The children of a frail 99-year-old woman have voiced their anger after she spent a night on a trolley in the A&E department at Queen Elizabeth Hospital.
Eileen Gower and John Jackson are also upset that their mother, Florence Jackson, had to wait nearly five hours for an ambulance to take her to hospital.
Mrs Gower said: “I am just so angry that the system allows this disrespect to the elderly. It shouldn’t happen.”
Mrs Jackson is a resident of the Lisbon Court housing-with-care complex in Galyon Road, Gaywood. On Monday, she was unwell and was seen by her GP, who advised she should go to hospital.
Mrs Gower, 67, of Clifford Burman Close, Gaywood, said the doctor arranged for Mrs Jackson to be admitted to the Medical Assessment Unit at QEH. An ambulance was expected to arrive to transport her at 6.30pm.
The ambulance did not arrive until 11.10pm and when Mrs Gower phoned QEH at 7am on Tuesday, she was told Mrs Jackson was still in A&E.
Mrs Gower said: “She had been on a trolley all night.” Mrs Jackson was moved to the MAU at 8.30am and later to Terrington Ward, where her condition improved.
Mrs Gower said she could not fault staff at the hospital but criticised administrative failings including changes to the GP out-of-hours service.
Mr Jackson, 71, of Brockley Green, Fairstead, Lynn, said: “My mother shouldn’t have been left on a trolley all night. It’s a bad state of affairs.”
David Stonehouse, Director of Resources at QEH, said admission to the MAU was dependent on the availability of beds.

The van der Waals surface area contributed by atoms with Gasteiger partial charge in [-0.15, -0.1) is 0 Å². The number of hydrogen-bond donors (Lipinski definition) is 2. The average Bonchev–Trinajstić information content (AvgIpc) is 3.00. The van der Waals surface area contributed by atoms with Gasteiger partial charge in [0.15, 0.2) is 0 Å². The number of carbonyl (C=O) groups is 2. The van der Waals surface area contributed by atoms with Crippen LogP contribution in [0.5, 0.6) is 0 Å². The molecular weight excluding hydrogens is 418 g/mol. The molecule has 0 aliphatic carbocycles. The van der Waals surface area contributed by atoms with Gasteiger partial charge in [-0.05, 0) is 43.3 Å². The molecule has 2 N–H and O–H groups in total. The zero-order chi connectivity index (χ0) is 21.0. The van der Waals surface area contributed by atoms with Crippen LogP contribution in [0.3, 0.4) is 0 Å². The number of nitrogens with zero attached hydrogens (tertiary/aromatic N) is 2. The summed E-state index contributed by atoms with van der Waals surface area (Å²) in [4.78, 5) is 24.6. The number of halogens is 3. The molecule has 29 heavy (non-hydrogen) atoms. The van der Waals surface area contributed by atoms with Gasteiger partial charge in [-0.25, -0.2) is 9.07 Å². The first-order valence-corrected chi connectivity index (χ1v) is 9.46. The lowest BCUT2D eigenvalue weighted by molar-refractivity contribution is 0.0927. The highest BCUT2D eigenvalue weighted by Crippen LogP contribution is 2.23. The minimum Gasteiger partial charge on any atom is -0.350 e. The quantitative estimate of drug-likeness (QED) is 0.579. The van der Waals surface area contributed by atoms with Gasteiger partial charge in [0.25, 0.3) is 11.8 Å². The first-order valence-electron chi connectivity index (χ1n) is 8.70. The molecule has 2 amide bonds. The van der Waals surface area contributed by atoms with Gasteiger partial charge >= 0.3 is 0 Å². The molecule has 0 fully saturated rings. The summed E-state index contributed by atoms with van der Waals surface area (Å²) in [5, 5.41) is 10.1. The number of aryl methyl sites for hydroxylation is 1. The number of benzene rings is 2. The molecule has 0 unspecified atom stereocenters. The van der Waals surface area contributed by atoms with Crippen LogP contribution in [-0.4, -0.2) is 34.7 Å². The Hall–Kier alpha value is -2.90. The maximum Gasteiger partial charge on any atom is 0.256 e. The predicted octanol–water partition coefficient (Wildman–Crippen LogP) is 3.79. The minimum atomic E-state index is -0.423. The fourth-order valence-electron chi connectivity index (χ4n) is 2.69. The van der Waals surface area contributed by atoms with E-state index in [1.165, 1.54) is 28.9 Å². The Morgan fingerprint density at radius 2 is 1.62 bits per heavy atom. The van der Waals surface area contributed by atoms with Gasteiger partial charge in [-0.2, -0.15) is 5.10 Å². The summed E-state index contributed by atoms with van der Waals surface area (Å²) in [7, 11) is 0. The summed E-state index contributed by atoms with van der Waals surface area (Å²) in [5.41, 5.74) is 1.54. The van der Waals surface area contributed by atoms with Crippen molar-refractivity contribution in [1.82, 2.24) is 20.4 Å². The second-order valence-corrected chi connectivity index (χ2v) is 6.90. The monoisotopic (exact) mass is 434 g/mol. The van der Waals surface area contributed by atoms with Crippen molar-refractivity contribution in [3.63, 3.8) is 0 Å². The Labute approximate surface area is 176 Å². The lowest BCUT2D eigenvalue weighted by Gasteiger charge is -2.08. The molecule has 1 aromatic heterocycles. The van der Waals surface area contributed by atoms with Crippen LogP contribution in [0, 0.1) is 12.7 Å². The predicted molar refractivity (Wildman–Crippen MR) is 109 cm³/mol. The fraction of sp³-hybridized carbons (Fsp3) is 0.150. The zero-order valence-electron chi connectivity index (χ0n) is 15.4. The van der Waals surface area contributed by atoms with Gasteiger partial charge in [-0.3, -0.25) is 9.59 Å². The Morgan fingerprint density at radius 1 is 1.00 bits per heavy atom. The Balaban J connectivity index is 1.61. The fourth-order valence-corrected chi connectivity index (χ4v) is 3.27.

He said: “Unfortunately, when Mrs Jackson arrived we were experiencing a peak in demand and there were no beds immediately available.
“So she remained in the emergency department. While there, she was well cared-for, receiving nursing attention and fluids. She was also offered food, which she declined.
“We recognise that an A&E department is not ideal for a stay of this length and we are truly sorry that this happened. As soon as a bed became available on the MAU, Mrs Jackson was transferred.
“We have since spoken to her daughter and apologised and we are willing to meet the family and discuss their concerns in more detail.”
A spokesman for the East of England Ambulance Service said: “An ambulance was dispatched as close as possible to the pick-up time. However, it got diverted by a 999 call to a life-threatening emergency involving a pregnant woman.
“We have several different categories for our calls and emergency calls take priority over pre-arranged non-emergency hospital admission journeys. A phone call was made to the care home to apologise for the delay, to reassure the family that an ambulance would be dispatched as soon as possible, and to give advice as to what they should if the patient’s condition worsened.
“We appreciate the concern shown by the relatives and the patient, but we wish to assure them that an ambulance was sent as soon as possible.”